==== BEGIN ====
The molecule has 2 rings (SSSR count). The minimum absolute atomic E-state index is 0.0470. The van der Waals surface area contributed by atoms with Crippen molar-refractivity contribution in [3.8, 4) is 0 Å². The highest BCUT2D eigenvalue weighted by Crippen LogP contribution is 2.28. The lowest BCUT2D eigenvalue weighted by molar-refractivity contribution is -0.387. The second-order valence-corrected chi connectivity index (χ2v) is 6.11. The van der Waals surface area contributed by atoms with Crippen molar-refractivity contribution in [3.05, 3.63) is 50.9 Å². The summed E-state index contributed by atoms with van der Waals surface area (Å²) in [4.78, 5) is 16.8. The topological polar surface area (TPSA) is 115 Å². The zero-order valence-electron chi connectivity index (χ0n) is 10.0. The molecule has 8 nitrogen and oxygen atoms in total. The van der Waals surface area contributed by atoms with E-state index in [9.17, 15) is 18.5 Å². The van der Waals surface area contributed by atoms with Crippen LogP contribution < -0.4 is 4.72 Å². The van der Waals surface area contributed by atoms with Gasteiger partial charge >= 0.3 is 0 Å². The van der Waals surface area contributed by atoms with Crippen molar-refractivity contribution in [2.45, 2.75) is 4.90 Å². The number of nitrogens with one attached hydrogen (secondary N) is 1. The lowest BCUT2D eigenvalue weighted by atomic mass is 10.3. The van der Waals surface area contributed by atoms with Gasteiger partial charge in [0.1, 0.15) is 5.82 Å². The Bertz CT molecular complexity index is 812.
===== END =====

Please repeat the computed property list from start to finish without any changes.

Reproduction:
The molecule has 2 rings (SSSR count). The minimum absolute atomic E-state index is 0.0470. The van der Waals surface area contributed by atoms with Crippen molar-refractivity contribution in [3.8, 4) is 0 Å². The highest BCUT2D eigenvalue weighted by Crippen LogP contribution is 2.28. The lowest BCUT2D eigenvalue weighted by molar-refractivity contribution is -0.387. The second-order valence-corrected chi connectivity index (χ2v) is 6.11. The van der Waals surface area contributed by atoms with Crippen molar-refractivity contribution in [3.05, 3.63) is 50.9 Å². The summed E-state index contributed by atoms with van der Waals surface area (Å²) in [4.78, 5) is 16.8. The topological polar surface area (TPSA) is 115 Å². The zero-order valence-electron chi connectivity index (χ0n) is 10.0. The molecule has 8 nitrogen and oxygen atoms in total. The van der Waals surface area contributed by atoms with E-state index in [9.17, 15) is 18.5 Å². The van der Waals surface area contributed by atoms with Crippen LogP contribution < -0.4 is 4.72 Å². The van der Waals surface area contributed by atoms with Gasteiger partial charge >= 0.3 is 0 Å². The van der Waals surface area contributed by atoms with Crippen molar-refractivity contribution in [2.45, 2.75) is 4.90 Å². The number of nitrogens with one attached hydrogen (secondary N) is 1. The lowest BCUT2D eigenvalue weighted by atomic mass is 10.3. The van der Waals surface area contributed by atoms with Gasteiger partial charge in [0.1, 0.15) is 5.82 Å². The Bertz CT molecular complexity index is 812.